When Adam and Eve ate from the Tree of Knowledge of Good and Evil, this harmony was shattered and the relationship between humanity and the Earth was broken. Hashem had warned them that partaking from the tree would have consequences, “for on the day that you eat of it you shall surely die.”  However, their desire to derive benefit overpowered their sense of responsibility and blinded them to the disastrous consequences of their actions.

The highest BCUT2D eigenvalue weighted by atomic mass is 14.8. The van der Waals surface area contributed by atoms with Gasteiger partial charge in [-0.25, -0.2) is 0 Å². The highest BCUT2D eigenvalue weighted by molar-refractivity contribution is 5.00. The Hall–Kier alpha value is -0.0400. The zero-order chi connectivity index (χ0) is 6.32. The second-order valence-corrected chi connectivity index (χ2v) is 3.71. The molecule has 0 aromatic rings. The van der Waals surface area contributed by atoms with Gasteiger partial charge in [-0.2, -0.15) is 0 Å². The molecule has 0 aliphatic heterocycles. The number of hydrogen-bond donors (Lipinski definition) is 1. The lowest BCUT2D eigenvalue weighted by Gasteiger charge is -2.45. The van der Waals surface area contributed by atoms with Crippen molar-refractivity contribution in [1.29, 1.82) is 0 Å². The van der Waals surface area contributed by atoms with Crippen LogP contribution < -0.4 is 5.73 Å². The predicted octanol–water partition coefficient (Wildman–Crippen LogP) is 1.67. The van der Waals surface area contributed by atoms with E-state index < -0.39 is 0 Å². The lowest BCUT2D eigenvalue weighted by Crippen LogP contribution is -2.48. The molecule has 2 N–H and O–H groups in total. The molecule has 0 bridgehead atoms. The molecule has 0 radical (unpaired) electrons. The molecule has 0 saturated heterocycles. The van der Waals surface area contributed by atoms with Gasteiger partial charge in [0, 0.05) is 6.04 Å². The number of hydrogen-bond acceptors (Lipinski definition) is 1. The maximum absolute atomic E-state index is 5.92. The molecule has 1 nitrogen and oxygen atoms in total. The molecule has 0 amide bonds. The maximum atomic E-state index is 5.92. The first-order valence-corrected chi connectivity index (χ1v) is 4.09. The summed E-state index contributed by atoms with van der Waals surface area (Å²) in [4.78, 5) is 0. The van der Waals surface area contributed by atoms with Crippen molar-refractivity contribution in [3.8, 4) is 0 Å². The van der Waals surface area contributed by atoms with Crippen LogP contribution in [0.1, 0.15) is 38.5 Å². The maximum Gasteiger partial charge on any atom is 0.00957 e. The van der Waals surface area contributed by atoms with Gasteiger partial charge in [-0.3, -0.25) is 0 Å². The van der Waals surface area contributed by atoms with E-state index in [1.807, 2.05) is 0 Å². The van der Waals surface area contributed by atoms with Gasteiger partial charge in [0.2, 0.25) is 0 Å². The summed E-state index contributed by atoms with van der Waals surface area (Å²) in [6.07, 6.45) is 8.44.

Yet we are not powerless in the face of this broken awareness. Just as the Torah is a guidebook on mending the relationships between men and women, sibling and sibling, nation and nation, so too, the Torah contains within it commandments whose aim is to heal the brokenness in humanity’s relationship to the Earth. Shmita, the sabbatical year, comprises a number of the 613 commandments (mitzvot) of the Torah. With today’s environmental challenges, these mitzvot may be more relevant and needed today than at any time in Jewish and world history.